Why I Don’t Want Your Password

(And Why You Shouldn’t Give it Out)

You want me to see your traffic, and you have Google Analytics (or some other reporting tool) tracking traffic on your site. Great! To save time and effort, you want to give me your login and password to go in and look. Totally understandable.

However, for professional reasons I’d rather have a legitimate sub-account login to see your Google Analytics traffic rather than have your master login and pw. Why? Two reasons: I don’t want to be responsible for changes/catastrophe to your GA account if something goes wrong down the road, and it’s just never a good idea to give out your password.

Compartmentalized Responsibility

It’s not easy or likely either of us would cause a catastrophe without discreet logins, but rather having discreet logins is a good way to achieve compartmentalized responsibility*. In other words, a blame-proof ideal.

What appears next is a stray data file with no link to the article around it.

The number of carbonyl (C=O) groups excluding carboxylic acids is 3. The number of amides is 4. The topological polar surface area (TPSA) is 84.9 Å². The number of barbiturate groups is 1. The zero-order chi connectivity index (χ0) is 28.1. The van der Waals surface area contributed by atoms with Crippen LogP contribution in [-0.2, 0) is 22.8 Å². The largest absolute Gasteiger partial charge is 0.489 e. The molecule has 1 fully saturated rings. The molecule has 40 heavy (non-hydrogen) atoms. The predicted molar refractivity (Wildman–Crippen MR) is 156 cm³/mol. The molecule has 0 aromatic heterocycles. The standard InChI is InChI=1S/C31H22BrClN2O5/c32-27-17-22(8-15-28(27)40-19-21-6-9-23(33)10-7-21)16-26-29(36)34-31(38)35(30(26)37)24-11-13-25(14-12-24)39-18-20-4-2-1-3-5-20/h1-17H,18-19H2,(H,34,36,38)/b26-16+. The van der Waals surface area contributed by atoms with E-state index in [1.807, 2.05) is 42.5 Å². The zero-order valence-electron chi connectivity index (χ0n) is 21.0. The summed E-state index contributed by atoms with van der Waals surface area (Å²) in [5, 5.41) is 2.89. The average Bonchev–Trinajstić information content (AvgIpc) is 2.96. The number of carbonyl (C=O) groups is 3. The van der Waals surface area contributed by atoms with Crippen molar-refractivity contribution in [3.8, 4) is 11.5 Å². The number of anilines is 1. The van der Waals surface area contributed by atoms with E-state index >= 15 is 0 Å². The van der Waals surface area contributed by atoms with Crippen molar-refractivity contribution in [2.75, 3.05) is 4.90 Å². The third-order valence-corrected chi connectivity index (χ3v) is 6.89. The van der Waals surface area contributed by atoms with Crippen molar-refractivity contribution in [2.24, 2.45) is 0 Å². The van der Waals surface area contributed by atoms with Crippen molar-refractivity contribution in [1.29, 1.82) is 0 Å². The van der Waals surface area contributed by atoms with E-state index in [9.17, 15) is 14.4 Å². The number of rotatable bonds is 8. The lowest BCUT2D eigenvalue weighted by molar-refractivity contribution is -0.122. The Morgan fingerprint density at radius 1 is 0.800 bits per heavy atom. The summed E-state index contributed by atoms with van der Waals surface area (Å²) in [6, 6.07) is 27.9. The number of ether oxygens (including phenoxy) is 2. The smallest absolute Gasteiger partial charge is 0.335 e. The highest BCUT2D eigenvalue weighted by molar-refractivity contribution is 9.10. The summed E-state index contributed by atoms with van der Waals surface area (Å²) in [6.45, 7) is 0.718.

You know when someone’s taught you something your whole life… like putting the seat up when you pee, etc.? Well that’s the same thing with me and computer security.

My 10 years in hi tech in Seattle taught me to always lock my PC when getting up to go anywhere (set to require pw on wake from sleep and use of CMD-ALT-DELETE -> lock PC) and to take logins and passwords very seriously. At work I would be far more likely to discuss pay or Social Security numbers than passwords.

If you left your workstation without locking your pw you could find that “you” sent an email to the entire company revealing your feelings for  llamas. At the very least, you could expect your desktop image to be changed to one of David Hasselhoff in speedos. True story.

Create a Second Account in Google Analytics

SO, long way to say “can you create an account for me to have user access to your  site”?

Analytics -> Analytics Settings (upper right) -> scotthardinghomes.com -> Edit -> Users with Access to Profile (right side of that click Add User).

* a term I just made up on the spot

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